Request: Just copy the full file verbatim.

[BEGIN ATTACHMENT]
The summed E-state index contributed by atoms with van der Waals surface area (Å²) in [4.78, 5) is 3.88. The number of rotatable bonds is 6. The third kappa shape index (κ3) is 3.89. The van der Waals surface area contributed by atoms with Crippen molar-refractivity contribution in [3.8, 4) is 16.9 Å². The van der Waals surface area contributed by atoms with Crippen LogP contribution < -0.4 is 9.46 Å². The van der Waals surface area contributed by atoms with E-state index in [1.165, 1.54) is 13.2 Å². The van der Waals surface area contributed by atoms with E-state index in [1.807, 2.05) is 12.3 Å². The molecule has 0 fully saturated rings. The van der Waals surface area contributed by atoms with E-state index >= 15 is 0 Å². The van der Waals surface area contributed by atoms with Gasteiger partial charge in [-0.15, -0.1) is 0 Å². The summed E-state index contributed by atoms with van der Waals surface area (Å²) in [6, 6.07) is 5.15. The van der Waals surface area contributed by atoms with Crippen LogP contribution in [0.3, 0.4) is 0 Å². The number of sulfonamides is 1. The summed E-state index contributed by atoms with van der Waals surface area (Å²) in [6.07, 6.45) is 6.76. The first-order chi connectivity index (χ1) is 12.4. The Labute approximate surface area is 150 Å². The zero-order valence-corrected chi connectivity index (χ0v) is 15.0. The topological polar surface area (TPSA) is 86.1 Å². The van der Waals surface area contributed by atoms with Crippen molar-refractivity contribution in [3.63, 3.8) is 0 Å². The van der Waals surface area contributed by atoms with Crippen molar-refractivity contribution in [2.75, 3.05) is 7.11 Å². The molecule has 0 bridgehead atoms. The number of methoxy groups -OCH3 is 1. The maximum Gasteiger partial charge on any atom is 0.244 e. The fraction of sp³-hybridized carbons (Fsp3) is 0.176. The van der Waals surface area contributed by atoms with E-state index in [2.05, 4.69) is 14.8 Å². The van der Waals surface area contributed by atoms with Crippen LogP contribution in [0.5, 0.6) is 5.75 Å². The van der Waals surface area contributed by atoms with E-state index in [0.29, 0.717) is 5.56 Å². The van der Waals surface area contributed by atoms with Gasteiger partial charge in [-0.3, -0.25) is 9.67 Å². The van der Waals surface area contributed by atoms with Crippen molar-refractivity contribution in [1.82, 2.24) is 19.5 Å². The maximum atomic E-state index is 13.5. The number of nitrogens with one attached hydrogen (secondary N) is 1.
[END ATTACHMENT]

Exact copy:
The summed E-state index contributed by atoms with van der Waals surface area (Å²) in [4.78, 5) is 3.88. The number of rotatable bonds is 6. The third kappa shape index (κ3) is 3.89. The van der Waals surface area contributed by atoms with Crippen molar-refractivity contribution in [3.8, 4) is 16.9 Å². The van der Waals surface area contributed by atoms with Crippen LogP contribution < -0.4 is 9.46 Å². The van der Waals surface area contributed by atoms with E-state index in [1.165, 1.54) is 13.2 Å². The van der Waals surface area contributed by atoms with E-state index in [1.807, 2.05) is 12.3 Å². The molecule has 0 fully saturated rings. The van der Waals surface area contributed by atoms with E-state index >= 15 is 0 Å². The van der Waals surface area contributed by atoms with Gasteiger partial charge in [-0.15, -0.1) is 0 Å². The summed E-state index contributed by atoms with van der Waals surface area (Å²) in [6, 6.07) is 5.15. The van der Waals surface area contributed by atoms with Crippen LogP contribution in [0.3, 0.4) is 0 Å². The number of sulfonamides is 1. The summed E-state index contributed by atoms with van der Waals surface area (Å²) in [6.07, 6.45) is 6.76. The first-order chi connectivity index (χ1) is 12.4. The Labute approximate surface area is 150 Å². The zero-order valence-corrected chi connectivity index (χ0v) is 15.0. The topological polar surface area (TPSA) is 86.1 Å². The van der Waals surface area contributed by atoms with Crippen molar-refractivity contribution in [3.63, 3.8) is 0 Å². The van der Waals surface area contributed by atoms with Crippen molar-refractivity contribution in [2.75, 3.05) is 7.11 Å². The molecule has 0 bridgehead atoms. The number of methoxy groups -OCH3 is 1. The maximum Gasteiger partial charge on any atom is 0.244 e. The fraction of sp³-hybridized carbons (Fsp3) is 0.176. The van der Waals surface area contributed by atoms with E-state index in [2.05, 4.69) is 14.8 Å². The van der Waals surface area contributed by atoms with Crippen LogP contribution in [0.5, 0.6) is 5.75 Å². The van der Waals surface area contributed by atoms with E-state index in [0.29, 0.717) is 5.56 Å². The van der Waals surface area contributed by atoms with Gasteiger partial charge in [-0.3, -0.25) is 9.67 Å². The van der Waals surface area contributed by atoms with Crippen molar-refractivity contribution in [1.82, 2.24) is 19.5 Å². The maximum atomic E-state index is 13.5. The number of nitrogens with one attached hydrogen (secondary N) is 1.